A more practical and less costly possibility is to have an annual Symphonic Music Festival for Youth with different schools of the four county area attending at the Ariel each year.  According to Lora Snow, the Executive Director of the Ariel Centre, the Symphony could give four performances through the day to a total of 1800 kids (450 per performance).  This perhaps once in a lifetime educational experience for many would entail only a few dollars on the part of the school boards to bus the kids plus perhaps a small fee from each family to cover what the grant does not.  They already pay a $90 fee per year for each sport that a Gallia Academy High School student plays.  If there is a will, there is a way for the local school boards to make it happen.  Maestro Fowler would explain the music at their level and what the conductor does.

Lora Snow, Executive Director of the Ariel Centre
      Parents have a great opportunity at no cost at all to bring their children to sit in on all or part of the Friday evening (7 – 10 pm) and Saturday afternoon 1 - 4 pm) rehearsals before the Saturday evening performance of the Ohio Valley Symphony.

   How many small towns of the size of Gallipolis, Point Pleasant, Pomeroy, or Jackson can boast of having their own symphony orchestra with world class musicians?  The Ohio Valley Symphony really belongs to all us in the four county area.  What a privilege!  Thank you all who have contributed to the Ohio Valley Symphony during those 25 years whether as a musician, promoter, sponsor, or spectator.  Patronizing the symphony with your presence at the five concerts per season is a big help to insure its survival and viability.  The price of a ticket only covers part of the cost.  All of you have enriched our lives and our community and have helped to attract doctors and other professionals to live in Mason, Meigs, and Gallia Counties.  More detailed information is available for the many cultural opportunities the Ariel provides and ticket information at or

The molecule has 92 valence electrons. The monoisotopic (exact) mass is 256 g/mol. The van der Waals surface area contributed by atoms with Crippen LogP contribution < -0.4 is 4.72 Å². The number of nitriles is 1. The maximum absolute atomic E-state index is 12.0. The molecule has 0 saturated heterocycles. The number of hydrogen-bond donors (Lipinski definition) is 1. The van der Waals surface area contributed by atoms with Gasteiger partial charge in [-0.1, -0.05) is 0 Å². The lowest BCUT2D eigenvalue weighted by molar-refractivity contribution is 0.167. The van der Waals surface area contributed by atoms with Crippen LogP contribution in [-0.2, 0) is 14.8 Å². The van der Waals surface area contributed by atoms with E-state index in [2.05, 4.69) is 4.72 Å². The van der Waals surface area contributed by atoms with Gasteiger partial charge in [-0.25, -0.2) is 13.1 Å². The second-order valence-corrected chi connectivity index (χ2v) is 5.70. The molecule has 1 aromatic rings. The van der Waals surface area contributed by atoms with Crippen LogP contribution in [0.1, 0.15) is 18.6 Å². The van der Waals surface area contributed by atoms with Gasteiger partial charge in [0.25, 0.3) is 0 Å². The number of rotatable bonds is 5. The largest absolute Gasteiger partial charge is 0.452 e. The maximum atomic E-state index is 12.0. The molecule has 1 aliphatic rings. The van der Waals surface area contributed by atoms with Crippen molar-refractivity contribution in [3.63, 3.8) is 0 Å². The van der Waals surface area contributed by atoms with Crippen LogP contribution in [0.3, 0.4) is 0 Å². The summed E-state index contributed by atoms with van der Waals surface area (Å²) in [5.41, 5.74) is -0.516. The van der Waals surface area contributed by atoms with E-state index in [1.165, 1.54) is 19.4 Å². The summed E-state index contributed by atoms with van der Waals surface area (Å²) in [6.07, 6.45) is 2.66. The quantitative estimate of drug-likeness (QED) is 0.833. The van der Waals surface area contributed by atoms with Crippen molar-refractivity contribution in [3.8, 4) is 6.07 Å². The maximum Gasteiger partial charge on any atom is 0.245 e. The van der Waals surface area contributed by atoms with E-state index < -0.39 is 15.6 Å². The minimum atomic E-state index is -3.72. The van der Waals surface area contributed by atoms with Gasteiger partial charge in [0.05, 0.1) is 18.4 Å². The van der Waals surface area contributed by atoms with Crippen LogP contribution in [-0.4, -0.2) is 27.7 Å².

Gallia County really has the potential of becoming a regional center for the arts.   We have in place the Ariel – Ann Carson Dater Performing Arts Centre in the very center of downtown Gallipolis and the French Art Colony only a few blocks away within easy walking distance.  On top of that we have the School of Fine Arts with a faculty of nationally known scholars in music, theater, and art at the University of Rio Grande about 10 miles away.  In fact, the academic background of the new President of the University of Rio Grande, Dr. Michelle Johnston is music.  If each entity would work together, complement each other, specialize in what it does best, cooperate, pool resources, and promote each other’s functions, this vision can indeed be achieved.  Coordination would avoid conflicts of events on the same date.  The fine arts would not only survive in our region, but prosper with state wide and someday even national prominence as the people of the surrounding communities are enriched with the true, the good, and the beautiful.